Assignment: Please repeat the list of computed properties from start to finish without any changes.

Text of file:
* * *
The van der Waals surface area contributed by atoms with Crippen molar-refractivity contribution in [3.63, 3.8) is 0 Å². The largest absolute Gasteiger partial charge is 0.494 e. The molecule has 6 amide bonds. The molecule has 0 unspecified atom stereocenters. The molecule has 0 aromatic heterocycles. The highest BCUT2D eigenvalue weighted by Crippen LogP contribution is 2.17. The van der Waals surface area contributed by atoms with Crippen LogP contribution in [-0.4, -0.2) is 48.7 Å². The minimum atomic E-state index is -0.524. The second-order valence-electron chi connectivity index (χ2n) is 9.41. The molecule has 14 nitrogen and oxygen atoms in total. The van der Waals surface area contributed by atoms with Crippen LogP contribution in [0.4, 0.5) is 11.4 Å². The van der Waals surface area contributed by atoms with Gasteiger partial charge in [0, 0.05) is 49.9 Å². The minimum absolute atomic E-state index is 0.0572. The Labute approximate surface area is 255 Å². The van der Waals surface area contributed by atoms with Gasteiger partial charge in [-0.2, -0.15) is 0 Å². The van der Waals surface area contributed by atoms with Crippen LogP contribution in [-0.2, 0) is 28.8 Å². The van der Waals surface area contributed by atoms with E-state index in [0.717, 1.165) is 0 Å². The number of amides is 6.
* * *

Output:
The van der Waals surface area contributed by atoms with Crippen molar-refractivity contribution in [3.63, 3.8) is 0 Å². The largest absolute Gasteiger partial charge is 0.494 e. The molecule has 6 amide bonds. The molecule has 0 unspecified atom stereocenters. The molecule has 0 aromatic heterocycles. The highest BCUT2D eigenvalue weighted by Crippen LogP contribution is 2.17. The van der Waals surface area contributed by atoms with Crippen LogP contribution in [-0.4, -0.2) is 48.7 Å². The minimum atomic E-state index is -0.524. The second-order valence-electron chi connectivity index (χ2n) is 9.41. The molecule has 14 nitrogen and oxygen atoms in total. The van der Waals surface area contributed by atoms with Crippen LogP contribution in [0.4, 0.5) is 11.4 Å². The van der Waals surface area contributed by atoms with Gasteiger partial charge in [0, 0.05) is 49.9 Å². The minimum absolute atomic E-state index is 0.0572. The Labute approximate surface area is 255 Å². The van der Waals surface area contributed by atoms with Gasteiger partial charge in [-0.2, -0.15) is 0 Å². The van der Waals surface area contributed by atoms with Crippen LogP contribution in [-0.2, 0) is 28.8 Å². The van der Waals surface area contributed by atoms with E-state index in [0.717, 1.165) is 0 Å². The number of amides is 6.